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Brazil's New Middle Class: A Better Life, Not An Easy One

Roberto de Carvalho (left), who maintains a truck fleet in Recife, Brazil, is shown here with his daughter Sandra, 22, wife Enilda and daughter Susana, 16. The family makes just enough to belong the rapidly expanding ranks of the country's middle class, though they still can't afford a house or even a car.
Melissa Block
Roberto de Carvalho (left), who maintains a truck fleet in Recife, Brazil, is shown here with his daughter Sandra, 22, wife Enilda and daughter Susana, 16. The family makes just enough to belong the rapidly expanding ranks of the country's middle class, though they still can't afford a house or even a car.

Tens of millions of Brazilians have risen out of poverty over the past decade in one of the world's great economic success stories. The reasons are many: strong overall economic growth, fueled by exports. A rise in the minimum wage. A more educated workforce. And big government spending programs, including direct payments to extremely poor families.

But becoming middle class in Brazil means a better life, not an easy one. The new, lowest rung of the middle class is what in the U.S. would be called the working poor, with monthly incomes of between $500 and $2,000.

Yet this group is driving consumer spending in Brazil as they cobble together enough money to buy a television, a cell phone or pay for their children to go to a private school.

In the northeastern city of Recife, I stopped in at the Walt Disney School. It has a crenellated roof that makes it look vaguely like a castle. Paintings of Mickey and Minnie Mouse are over the boys' and girls' rooms.

The school isn't sponsored by Disney; the founder is just crazy about Disney characters. The place is bare bones, with paint peeling in the courtyard and no computers in the classrooms.

But it's a step up for the new middle class.

This is where I meet Susana Raysa de Carvalho, 16, who pushed her parents to send her here.

"I told my parents I wanted to come to this school because I felt the public school was holding me back," she says. "The teachers were bad. Sometimes they wouldn't even show up."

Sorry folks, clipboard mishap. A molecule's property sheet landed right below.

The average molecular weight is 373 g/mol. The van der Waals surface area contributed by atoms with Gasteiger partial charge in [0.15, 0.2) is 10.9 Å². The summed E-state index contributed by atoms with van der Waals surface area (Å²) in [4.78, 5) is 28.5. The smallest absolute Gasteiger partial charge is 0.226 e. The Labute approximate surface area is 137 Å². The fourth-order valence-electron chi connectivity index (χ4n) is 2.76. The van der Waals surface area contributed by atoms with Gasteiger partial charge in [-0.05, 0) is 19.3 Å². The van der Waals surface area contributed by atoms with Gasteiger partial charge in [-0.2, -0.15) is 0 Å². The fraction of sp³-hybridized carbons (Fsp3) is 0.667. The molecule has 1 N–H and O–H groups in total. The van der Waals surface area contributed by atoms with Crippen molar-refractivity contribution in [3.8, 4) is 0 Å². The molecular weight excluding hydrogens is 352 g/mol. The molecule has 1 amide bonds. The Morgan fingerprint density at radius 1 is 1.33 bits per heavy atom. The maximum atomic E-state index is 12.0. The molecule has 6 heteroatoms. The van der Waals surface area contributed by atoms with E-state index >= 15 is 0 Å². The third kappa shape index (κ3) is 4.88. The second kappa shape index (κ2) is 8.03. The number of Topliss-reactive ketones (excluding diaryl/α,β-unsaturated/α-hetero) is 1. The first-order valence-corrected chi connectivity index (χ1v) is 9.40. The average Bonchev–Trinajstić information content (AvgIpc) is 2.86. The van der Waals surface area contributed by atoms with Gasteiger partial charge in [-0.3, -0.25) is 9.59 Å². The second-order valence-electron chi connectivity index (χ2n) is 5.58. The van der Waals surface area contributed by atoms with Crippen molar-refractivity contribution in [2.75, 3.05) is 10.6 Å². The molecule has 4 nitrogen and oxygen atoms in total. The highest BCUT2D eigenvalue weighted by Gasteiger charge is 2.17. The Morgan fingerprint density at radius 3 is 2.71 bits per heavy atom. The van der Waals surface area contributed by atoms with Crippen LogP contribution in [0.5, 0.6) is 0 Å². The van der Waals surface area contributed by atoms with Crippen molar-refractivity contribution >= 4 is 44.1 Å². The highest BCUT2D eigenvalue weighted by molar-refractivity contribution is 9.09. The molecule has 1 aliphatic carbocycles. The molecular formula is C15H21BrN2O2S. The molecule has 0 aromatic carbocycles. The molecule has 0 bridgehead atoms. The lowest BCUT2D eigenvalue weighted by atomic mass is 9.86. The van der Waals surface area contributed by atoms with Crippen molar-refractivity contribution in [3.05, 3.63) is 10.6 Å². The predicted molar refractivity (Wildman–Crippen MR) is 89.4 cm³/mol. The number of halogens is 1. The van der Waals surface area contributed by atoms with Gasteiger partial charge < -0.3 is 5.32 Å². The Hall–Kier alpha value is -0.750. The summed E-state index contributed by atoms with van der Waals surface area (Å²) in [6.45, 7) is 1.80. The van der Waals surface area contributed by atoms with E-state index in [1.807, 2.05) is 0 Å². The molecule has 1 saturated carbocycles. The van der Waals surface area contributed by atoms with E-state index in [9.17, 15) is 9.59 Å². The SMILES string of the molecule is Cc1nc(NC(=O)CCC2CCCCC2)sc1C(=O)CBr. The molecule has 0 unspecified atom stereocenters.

School is the first step, Susana says, because before you can have anything, you have to have a good education.

When she arrives home after school, Susana gets a kiss from her father Roberto. The family also includes Susana's mother Enilda, and her sister Sandra, 22, who's trained as a nurse.

A Modest Apartment

They share a tiny apartment in a crumbling, working-class neighborhood. There's a little kitchen and a small area to eat, with a velvet painting of the Last Supper above the table.

There is no couch or comfortable chairs. One bedroom is for the parents, the other for the two girls to share. Both rooms are just big enough for the beds with a little room to spare.

"It's small, but it's cozy," Roberto says.

Enilda gives me a tour and points proudly to some recent purchases. She explains that last year her husband got a promotion and he used the money to buy all kinds of stuff: kitchen cabinets, a microwave, smart phones for the girls and a flat screen television.

I sit down to talk with Roberto and Enilda de Carvalho about their lives, and how different they are from their parents' lives.

'Study, Study, Study'

It's a typical story for this part of Brazil . Both sets of parents grew up in the countryside. They had to quit school early to start working: at ages 10, 12, 15. One went to work in a fabric factory, another as a mechanic, one was a seamstress and another a farmer.

Roberto's father grew corn, beans, manioc and vegetables. It was enough to feed the family most of the time, he says. There was no running water or electricity.

When I ask if life back then very hard, Roberto pauses and breaks down in tears. It takes him several minutes to compose himself.

"It was very hard," he says. "The financial hardship was very great."

The main lesson he got from his parents, he says, was "Study, study, study."

So he moved to the big city, Recife, and found a series of better paying jobs. He met and married Enilda and now works maintaining a fleet of trucks.

He supports the family on about $900 a month. The rent sets them back about $130 and Susana's private school tuition costs about the same.

Technically, this family has joined Brazil's middle class. They earn enough to be in that lowest rung – it's called class C. But Roberto doesn't think they're middle class. They don't have enough money to buy a house, or a car, he notes.

"As parents, we always want a better future. If they work hard, they can have a better future than what we had," Enilda says of her daughters.

Before we leave, I ask what's the one thing that would make their life better, or easier. And they don't even have to think about it: their own house.

But Roberto figures the family would need about $40,000 in cash to buy a home.

The older daughter, Sandra, chimes in, "I think that's our task now. That's a dream of mine. And I'm definitely going to reach it."

"She says it so many times," Elinda adds, "I think it's going to stick!"

Copyright 2021 NPR. To see more, visit

As special correspondent and guest host of NPR's news programs, Melissa Block brings her signature combination of warmth and incisive reporting. Her work over the decades has earned her journalism's highest honors, and has made her one of NPR's most familiar and beloved voices.
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